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Hell, No, They Won't Go! With traded players like Kenny Anderson balking at reporting to their new clubs, general managers are left to ponder their options

March 02, 1998
March 02, 1998

Table of Contents
March 2, 1998

College Basketball [bonus Piece]

Hell, No, They Won't Go! With traded players like Kenny Anderson balking at reporting to their new clubs, general managers are left to ponder their options

The fans at the Sports Arena in Los Angeles gave center Isaac
Austin a standing ovation when he entered his first game as a
Clipper, against the Charlotte Hornets, late in the first
quarter last Saturday night. They cheered Austin, who was
acquired with guard Charles Smith from the Miami Heat in a trade
for guard Brent Barry two days earlier, mainly because they
thought he could help push their dreadful Clips toward
respectability. But given the events leading up to last
Thursday's trading deadline, Austin probably deserved the
applause just for showing up.

This is an article from the March 2, 1998 issue

If there was one thing the flurry of activity last week proved,
it was that a deal is not a deal until, like Austin, the traded
player puts on his new uniform and steps onto the court. Several
players who were dealt or nearly dealt, including guard Kenny
Anderson, center Rony Seikaly and guard Doug West, acted as if
they would rather hire Dennis Rodman as their fashion consultant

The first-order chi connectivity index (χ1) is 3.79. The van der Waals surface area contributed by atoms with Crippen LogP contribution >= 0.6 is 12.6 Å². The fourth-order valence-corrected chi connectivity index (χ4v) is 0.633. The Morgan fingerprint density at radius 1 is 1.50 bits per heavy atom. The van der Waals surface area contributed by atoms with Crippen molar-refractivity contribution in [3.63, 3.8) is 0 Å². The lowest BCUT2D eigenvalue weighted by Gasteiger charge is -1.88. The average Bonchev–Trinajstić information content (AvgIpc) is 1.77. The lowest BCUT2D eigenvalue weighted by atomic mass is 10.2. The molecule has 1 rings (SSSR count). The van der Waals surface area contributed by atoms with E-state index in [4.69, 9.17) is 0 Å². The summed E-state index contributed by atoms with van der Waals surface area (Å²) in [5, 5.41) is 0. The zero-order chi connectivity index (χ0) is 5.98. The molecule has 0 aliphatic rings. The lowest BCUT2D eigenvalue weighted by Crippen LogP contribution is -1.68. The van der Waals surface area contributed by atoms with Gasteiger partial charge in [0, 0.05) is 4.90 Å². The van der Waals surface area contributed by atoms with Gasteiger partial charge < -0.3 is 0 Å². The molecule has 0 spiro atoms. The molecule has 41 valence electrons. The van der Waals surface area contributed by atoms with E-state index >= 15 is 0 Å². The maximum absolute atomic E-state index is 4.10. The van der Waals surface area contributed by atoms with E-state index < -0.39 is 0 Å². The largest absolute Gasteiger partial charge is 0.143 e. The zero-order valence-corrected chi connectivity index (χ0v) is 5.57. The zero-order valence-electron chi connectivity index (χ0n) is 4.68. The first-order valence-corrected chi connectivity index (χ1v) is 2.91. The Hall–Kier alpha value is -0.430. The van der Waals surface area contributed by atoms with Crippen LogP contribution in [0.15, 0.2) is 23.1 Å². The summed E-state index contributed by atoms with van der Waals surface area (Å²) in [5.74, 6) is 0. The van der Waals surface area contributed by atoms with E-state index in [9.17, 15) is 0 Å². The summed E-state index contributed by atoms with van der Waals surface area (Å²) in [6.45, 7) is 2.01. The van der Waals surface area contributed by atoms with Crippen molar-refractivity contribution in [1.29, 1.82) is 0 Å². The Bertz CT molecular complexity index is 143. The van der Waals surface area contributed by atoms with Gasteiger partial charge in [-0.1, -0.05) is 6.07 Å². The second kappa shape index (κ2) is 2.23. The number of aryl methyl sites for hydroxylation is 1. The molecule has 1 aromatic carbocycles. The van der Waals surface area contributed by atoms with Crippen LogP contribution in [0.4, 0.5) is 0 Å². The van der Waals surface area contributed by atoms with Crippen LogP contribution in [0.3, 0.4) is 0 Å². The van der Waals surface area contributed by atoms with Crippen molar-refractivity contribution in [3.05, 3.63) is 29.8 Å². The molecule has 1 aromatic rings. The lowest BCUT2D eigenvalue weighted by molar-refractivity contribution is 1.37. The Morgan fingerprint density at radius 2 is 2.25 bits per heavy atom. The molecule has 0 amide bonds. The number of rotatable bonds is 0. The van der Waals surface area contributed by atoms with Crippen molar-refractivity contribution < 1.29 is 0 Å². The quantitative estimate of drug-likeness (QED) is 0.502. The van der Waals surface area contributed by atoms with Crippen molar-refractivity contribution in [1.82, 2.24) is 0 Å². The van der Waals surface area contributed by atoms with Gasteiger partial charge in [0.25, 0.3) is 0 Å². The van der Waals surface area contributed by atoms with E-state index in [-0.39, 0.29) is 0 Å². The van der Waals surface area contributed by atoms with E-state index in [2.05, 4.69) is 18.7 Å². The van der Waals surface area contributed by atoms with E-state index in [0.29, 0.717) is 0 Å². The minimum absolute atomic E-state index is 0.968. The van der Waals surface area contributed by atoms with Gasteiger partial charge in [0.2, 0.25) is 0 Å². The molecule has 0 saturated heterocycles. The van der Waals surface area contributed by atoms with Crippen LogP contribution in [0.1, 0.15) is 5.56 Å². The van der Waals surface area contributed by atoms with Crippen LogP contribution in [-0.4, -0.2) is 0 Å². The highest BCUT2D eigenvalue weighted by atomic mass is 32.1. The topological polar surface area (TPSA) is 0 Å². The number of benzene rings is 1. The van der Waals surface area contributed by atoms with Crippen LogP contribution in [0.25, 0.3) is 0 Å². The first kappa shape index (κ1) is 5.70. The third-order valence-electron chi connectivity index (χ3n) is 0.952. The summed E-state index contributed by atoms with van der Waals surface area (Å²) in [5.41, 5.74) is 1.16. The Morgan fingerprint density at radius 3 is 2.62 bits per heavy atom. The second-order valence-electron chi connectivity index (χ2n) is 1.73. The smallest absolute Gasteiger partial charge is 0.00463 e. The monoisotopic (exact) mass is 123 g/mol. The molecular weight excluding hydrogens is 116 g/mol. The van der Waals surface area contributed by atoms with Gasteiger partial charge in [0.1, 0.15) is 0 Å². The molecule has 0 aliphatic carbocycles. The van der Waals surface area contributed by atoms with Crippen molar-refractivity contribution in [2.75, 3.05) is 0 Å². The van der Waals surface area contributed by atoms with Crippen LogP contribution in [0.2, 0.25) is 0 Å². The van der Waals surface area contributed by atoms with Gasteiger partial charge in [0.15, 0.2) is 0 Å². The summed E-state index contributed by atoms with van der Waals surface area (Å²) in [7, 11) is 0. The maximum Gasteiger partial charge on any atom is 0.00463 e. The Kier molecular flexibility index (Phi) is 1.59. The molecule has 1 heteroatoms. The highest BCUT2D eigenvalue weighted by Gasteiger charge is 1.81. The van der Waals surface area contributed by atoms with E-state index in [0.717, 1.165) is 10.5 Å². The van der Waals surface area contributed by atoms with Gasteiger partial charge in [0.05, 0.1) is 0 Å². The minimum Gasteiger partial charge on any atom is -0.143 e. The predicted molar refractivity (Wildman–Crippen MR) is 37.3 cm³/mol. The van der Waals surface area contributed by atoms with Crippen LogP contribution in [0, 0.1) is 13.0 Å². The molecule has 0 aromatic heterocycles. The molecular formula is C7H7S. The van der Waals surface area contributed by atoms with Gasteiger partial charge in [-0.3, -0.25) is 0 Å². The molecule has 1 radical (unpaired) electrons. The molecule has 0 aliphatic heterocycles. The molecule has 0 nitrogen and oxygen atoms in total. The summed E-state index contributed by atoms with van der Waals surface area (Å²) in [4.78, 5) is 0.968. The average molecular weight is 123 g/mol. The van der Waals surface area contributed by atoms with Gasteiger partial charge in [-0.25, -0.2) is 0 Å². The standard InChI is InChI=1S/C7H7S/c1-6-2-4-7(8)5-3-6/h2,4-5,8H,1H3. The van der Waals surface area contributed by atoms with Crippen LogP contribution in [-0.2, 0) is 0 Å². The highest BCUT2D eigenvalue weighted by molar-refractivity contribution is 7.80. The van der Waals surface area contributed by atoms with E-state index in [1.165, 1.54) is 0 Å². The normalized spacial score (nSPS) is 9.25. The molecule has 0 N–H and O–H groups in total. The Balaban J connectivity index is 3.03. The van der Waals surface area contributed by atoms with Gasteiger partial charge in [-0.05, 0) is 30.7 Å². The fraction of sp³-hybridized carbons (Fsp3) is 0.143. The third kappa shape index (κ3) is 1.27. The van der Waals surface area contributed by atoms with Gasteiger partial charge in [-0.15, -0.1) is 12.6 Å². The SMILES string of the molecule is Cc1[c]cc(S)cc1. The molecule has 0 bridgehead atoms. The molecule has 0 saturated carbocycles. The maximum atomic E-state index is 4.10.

than report to their new teams. Anderson, who refused to join
the Toronto Raptors after they acquired him from the Portland
Trail Blazers, forced Toronto to send him to the Boston Celtics.
Seikaly, who chose not to report to the Utah Jazz after they got
him from the Orlando Magic--or, if you buy Seikaly's spin on
this, after the Jazz rejected him--wound up being shipped to the
New Jersey Nets when the deal with the Jazz was voided. There
were also a number of trades never consummated largely because
the principal players, including guards Kendall Gill of the
Nets, Penny Hardaway of the Magic and Damon Stoudamire of the
Raptors, scared off prospective new employers by declaring their
distaste for the teams. Gill threatened to retire rather than
play in Toronto; Hardaway let New Jersey know he didn't want to
play there; and Stoudamire made it clear he didn't wish to go to
Orlando unless Hardaway, who would have been dealt for him,
remained.

By the time the smoke had cleared, there were several irritated
executives around the league, including the Magic's John
Gabriel, the Raptors' Glen Grunwald and the Jazz's Scott Layden.